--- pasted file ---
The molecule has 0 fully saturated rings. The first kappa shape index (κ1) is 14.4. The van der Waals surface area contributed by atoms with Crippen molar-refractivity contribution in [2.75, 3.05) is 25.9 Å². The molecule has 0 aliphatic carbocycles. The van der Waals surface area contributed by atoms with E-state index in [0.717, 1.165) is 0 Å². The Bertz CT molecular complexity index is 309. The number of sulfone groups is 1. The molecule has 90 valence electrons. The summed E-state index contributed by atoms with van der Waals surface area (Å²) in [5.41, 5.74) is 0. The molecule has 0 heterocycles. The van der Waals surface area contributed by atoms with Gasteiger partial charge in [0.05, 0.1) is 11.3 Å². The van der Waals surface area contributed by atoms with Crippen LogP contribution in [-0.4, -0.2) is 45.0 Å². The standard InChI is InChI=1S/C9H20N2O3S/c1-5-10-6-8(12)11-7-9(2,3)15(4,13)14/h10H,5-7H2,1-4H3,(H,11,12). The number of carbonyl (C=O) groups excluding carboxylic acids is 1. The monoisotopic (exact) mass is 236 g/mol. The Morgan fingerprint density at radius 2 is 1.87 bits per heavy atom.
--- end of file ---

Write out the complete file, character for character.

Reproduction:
The molecule has 0 fully saturated rings. The first kappa shape index (κ1) is 14.4. The van der Waals surface area contributed by atoms with Crippen molar-refractivity contribution in [2.75, 3.05) is 25.9 Å². The molecule has 0 aliphatic carbocycles. The van der Waals surface area contributed by atoms with E-state index in [0.717, 1.165) is 0 Å². The Bertz CT molecular complexity index is 309. The number of sulfone groups is 1. The molecule has 90 valence electrons. The summed E-state index contributed by atoms with van der Waals surface area (Å²) in [5.41, 5.74) is 0. The molecule has 0 heterocycles. The van der Waals surface area contributed by atoms with Gasteiger partial charge in [0.05, 0.1) is 11.3 Å². The van der Waals surface area contributed by atoms with Crippen LogP contribution in [-0.4, -0.2) is 45.0 Å². The standard InChI is InChI=1S/C9H20N2O3S/c1-5-10-6-8(12)11-7-9(2,3)15(4,13)14/h10H,5-7H2,1-4H3,(H,11,12). The number of carbonyl (C=O) groups excluding carboxylic acids is 1. The monoisotopic (exact) mass is 236 g/mol. The Morgan fingerprint density at radius 2 is 1.87 bits per heavy atom.